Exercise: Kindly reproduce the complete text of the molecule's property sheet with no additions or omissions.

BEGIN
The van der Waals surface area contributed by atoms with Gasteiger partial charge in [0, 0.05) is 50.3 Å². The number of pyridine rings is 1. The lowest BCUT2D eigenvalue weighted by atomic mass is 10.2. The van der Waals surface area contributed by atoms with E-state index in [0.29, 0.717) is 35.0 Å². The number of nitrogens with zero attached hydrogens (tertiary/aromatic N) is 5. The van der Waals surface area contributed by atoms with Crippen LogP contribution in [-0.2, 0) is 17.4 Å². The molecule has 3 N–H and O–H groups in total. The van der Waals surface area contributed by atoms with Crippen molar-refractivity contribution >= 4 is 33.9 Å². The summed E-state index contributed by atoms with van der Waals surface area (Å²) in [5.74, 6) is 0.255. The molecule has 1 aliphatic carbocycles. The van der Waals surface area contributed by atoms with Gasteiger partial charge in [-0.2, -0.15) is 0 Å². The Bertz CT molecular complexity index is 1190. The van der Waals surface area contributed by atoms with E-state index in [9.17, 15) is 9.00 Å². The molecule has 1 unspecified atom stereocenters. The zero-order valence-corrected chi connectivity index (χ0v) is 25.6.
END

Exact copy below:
The van der Waals surface area contributed by atoms with Gasteiger partial charge in [0, 0.05) is 50.3 Å². The number of pyridine rings is 1. The lowest BCUT2D eigenvalue weighted by atomic mass is 10.2. The van der Waals surface area contributed by atoms with E-state index in [0.29, 0.717) is 35.0 Å². The number of nitrogens with zero attached hydrogens (tertiary/aromatic N) is 5. The van der Waals surface area contributed by atoms with Crippen LogP contribution in [-0.2, 0) is 17.4 Å². The molecule has 3 N–H and O–H groups in total. The van der Waals surface area contributed by atoms with Crippen molar-refractivity contribution >= 4 is 33.9 Å². The summed E-state index contributed by atoms with van der Waals surface area (Å²) in [5.74, 6) is 0.255. The molecule has 1 aliphatic carbocycles. The van der Waals surface area contributed by atoms with Gasteiger partial charge in [-0.2, -0.15) is 0 Å². The Bertz CT molecular complexity index is 1190. The van der Waals surface area contributed by atoms with E-state index in [9.17, 15) is 9.00 Å². The molecule has 1 unspecified atom stereocenters. The zero-order valence-corrected chi connectivity index (χ0v) is 25.6.